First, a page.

Dr. Daw was a woman with great talent, courage, dignity, compassion, and generosity, remembers her family. She attended public schools in Burma, a former British Commonwealth country.
She excelled in school and had a profound interest in medicine. When it came time to choose a career in the early ‘60s, she was not a bit fazed to enter a predominantly male profession. After receiving her doctorate degree in medicine, she married, started a family in California, and set up a medical clinic in a relatively underserved community.
Dr. Daw selflessly gave her services and resources to the poor and to people of religious institutions regardless of their faith. At the mission nearby, she was the only female physician for them to turn to for any medical needs.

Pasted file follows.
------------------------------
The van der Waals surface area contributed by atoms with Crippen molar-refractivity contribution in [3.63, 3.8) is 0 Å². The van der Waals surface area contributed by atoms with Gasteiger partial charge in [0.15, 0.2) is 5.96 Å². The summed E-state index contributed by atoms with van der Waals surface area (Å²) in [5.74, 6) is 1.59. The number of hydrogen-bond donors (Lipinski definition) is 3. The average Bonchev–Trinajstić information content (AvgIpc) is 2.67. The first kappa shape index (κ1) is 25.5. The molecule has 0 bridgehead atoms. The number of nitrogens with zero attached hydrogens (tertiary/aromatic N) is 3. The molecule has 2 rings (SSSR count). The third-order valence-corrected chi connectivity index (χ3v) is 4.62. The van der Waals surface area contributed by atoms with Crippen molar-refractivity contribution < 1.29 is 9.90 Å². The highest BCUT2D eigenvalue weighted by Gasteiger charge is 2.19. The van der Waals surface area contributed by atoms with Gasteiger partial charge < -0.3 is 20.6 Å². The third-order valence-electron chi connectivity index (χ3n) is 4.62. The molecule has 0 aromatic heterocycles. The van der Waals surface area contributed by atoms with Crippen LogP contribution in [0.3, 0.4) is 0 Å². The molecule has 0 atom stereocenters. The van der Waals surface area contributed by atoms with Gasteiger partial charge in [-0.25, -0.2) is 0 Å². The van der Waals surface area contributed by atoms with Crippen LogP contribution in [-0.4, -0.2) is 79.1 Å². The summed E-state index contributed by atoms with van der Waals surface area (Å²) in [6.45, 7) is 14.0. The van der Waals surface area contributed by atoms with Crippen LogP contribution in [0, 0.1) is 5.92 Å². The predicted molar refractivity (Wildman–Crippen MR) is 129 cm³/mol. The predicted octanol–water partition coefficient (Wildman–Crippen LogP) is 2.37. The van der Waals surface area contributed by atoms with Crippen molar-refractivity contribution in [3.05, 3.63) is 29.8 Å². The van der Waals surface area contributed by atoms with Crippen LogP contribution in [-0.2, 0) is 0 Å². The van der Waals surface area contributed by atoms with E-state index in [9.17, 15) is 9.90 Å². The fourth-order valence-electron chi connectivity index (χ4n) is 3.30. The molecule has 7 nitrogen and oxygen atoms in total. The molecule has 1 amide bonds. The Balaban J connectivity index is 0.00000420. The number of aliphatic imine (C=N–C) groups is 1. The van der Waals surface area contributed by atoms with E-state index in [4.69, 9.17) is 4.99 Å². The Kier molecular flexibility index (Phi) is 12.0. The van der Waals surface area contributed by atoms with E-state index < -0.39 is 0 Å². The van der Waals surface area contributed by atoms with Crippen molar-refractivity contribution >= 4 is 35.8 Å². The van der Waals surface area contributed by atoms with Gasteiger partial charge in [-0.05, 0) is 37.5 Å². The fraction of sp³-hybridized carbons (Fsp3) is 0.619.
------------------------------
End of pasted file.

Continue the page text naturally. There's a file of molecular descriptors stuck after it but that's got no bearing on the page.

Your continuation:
One evening in 2002, on the eve of her 59th birthday, Dr. Daw’s daughters received word that their mother was critically ill. She’d had multiple brain aneurysm ruptures; the bleeding had done such extensive damage that she was no longer responsive to any of the tests.
“Everything came crashing down,” remember Dr. Daw’s daughters. “Then an advocate from OneLegacy talked to us about organ donation. The idea of having a chance to save someone else’s life appealed to us—even though we didn’t want to take mom off life support.”
“We asked ourselves what she would have wished, and consented to the donation of some of her organs. We wanted someone’s father, husband, wife, mother, daughter, or son to have more time to spend with their loved ones.”
Her family said their final good-byes. “It was very painful to let her go,” they recall. “But someone got a chance to live because of mom. As a physician, she had cared for so many people. This last gift she made is an everlasting testament to her character.”